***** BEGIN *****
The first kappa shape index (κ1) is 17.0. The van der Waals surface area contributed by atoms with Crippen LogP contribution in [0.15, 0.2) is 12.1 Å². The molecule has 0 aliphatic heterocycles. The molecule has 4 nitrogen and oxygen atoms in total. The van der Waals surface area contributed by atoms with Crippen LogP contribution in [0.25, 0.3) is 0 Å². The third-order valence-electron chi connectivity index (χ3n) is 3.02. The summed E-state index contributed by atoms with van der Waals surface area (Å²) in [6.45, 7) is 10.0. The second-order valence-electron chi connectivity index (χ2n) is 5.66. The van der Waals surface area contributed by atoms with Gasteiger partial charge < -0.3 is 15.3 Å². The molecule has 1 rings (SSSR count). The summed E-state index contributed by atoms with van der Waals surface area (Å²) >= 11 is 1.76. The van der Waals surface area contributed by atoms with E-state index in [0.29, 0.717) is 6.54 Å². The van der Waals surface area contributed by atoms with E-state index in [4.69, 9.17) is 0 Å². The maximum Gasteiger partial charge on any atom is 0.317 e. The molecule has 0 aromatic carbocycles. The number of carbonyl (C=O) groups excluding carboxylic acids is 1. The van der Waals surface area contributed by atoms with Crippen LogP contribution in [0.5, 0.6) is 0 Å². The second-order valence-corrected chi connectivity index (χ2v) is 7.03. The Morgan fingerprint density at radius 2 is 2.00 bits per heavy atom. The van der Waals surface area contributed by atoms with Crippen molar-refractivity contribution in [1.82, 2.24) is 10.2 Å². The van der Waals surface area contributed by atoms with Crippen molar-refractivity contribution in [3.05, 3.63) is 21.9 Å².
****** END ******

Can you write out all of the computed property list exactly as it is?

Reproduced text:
The first kappa shape index (κ1) is 17.0. The van der Waals surface area contributed by atoms with Crippen LogP contribution in [0.15, 0.2) is 12.1 Å². The molecule has 0 aliphatic heterocycles. The molecule has 4 nitrogen and oxygen atoms in total. The van der Waals surface area contributed by atoms with Crippen LogP contribution in [0.25, 0.3) is 0 Å². The third-order valence-electron chi connectivity index (χ3n) is 3.02. The summed E-state index contributed by atoms with van der Waals surface area (Å²) in [6.45, 7) is 10.0. The second-order valence-electron chi connectivity index (χ2n) is 5.66. The van der Waals surface area contributed by atoms with Gasteiger partial charge < -0.3 is 15.3 Å². The molecule has 1 rings (SSSR count). The summed E-state index contributed by atoms with van der Waals surface area (Å²) >= 11 is 1.76. The van der Waals surface area contributed by atoms with E-state index in [0.29, 0.717) is 6.54 Å². The van der Waals surface area contributed by atoms with E-state index in [4.69, 9.17) is 0 Å². The maximum Gasteiger partial charge on any atom is 0.317 e. The molecule has 0 aromatic carbocycles. The number of carbonyl (C=O) groups excluding carboxylic acids is 1. The van der Waals surface area contributed by atoms with Crippen LogP contribution in [0.5, 0.6) is 0 Å². The second-order valence-corrected chi connectivity index (χ2v) is 7.03. The Morgan fingerprint density at radius 2 is 2.00 bits per heavy atom. The van der Waals surface area contributed by atoms with Crippen molar-refractivity contribution in [1.82, 2.24) is 10.2 Å². The van der Waals surface area contributed by atoms with Crippen molar-refractivity contribution in [3.05, 3.63) is 21.9 Å².